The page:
Lancaster Mother Records Kidnapping Hoax

Woman tricked into wiring ransom in fake kidnapping

A Lancaster mother is warning other parents about virtual kidnappings – a scam in which callers falsely claim to have kidnapped a child and then trick the parents into paying ransom.

Sheratan Johnson was at home when her cell phone rang last Thursday.

The voice was a man with a slight Spanish accent, she said.

“I’m like, ‘Who is this?’” Johnson remembered in an interview Friday.

“We have your daughter in our van,” the man said. “We kidnapped her. This is about a kidnapping, OK?”

Johnson said she was in shock.

Last she knew, her 10-year-old daughter was safe – in Midlothian at a gymnastics class.

She feared her daughter had somehow been abducted.

Johnson, a corporate recruiter, has her phone set up to record incoming calls from numbers she doesn’t recognize.

The story was first reported by NBC 5's media partners at The Dallas Morning News.

"I'm only going to ask you one time, are you interested in helping her out and saving her life?" the caller asked.

Johnson's voice grew increasingly frantic.

"Yes, but I need to know…" she said before the man cut her off.

“No, no, no, shut up and listen,” the voice said. “Listen, pay attention. Do you think it's necessary for me to cut off one of her body parts and send it to you so you can realize who it is? Do you think that's necessary?"

"That was so scary, and I was like, 'No sir, no sir,'" Johnson said in the interview.

The caller told her to get in her car and drive and not hang up or she'd never see her daughter again.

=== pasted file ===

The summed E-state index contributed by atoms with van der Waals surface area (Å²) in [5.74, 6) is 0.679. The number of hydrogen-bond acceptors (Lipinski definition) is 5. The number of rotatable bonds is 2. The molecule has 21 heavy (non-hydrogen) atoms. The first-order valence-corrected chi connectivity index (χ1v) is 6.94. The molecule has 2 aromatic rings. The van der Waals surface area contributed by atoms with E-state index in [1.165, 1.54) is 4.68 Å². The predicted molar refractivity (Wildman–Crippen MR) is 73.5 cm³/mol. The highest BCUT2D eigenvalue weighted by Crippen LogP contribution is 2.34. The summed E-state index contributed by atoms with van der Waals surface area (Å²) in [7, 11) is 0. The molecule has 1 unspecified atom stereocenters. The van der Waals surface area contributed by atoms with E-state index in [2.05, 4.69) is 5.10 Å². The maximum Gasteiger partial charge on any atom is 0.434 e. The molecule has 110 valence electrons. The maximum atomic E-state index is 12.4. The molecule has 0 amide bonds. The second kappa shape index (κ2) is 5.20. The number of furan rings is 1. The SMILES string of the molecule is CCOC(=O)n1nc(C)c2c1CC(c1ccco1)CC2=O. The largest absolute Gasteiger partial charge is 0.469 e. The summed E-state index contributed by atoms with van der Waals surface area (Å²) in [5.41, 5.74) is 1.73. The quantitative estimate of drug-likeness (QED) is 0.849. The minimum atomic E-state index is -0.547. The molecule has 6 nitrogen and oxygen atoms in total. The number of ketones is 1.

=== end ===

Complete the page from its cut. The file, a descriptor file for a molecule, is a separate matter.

He even had her honk one time so he knew she was really in her car.

"I'm driving around, really frantically, just hoping and praying that, you know, a police officer would see me and stop me," Johnson said.

"How much money do you have? How much money can you get wit in 30 minutes so I can help you out and let your daughter go?" the man asked.

He directed her the nearest ATM, where she withdrew $140, and then to a nearby check cashing store.

With him still on the line, she wired the money to a bank in Mexico.

"He tells me to get back in your car, you've got to get more money," she recalled.

But by then, she had managed to get in touch with her ex-husband, who found their daughter, perfectly safe, in her gymnastics class.

They finally realized it was a hoax.

She hung up the phone and was soon reunited with her daughter.

"It was a huge relief, going from thinking, 'Oh, my God, I'm never going to see my child again,' to 'Oh, My Gosh, you're here, you're really here. You're alive!' I was very, very, very grateful at that point."

Two years ago, the FBI issued a public warning about the increase in virtual kidnappings.

Among the bureau’s suggestions: Stay calm, ask to talk to your child, and ask a question only the child would know the answer to.

In Johnson’s case, police are investigating.

But she doesn't hold out much hope the suspects – likely in Mexico – will ever be caught.

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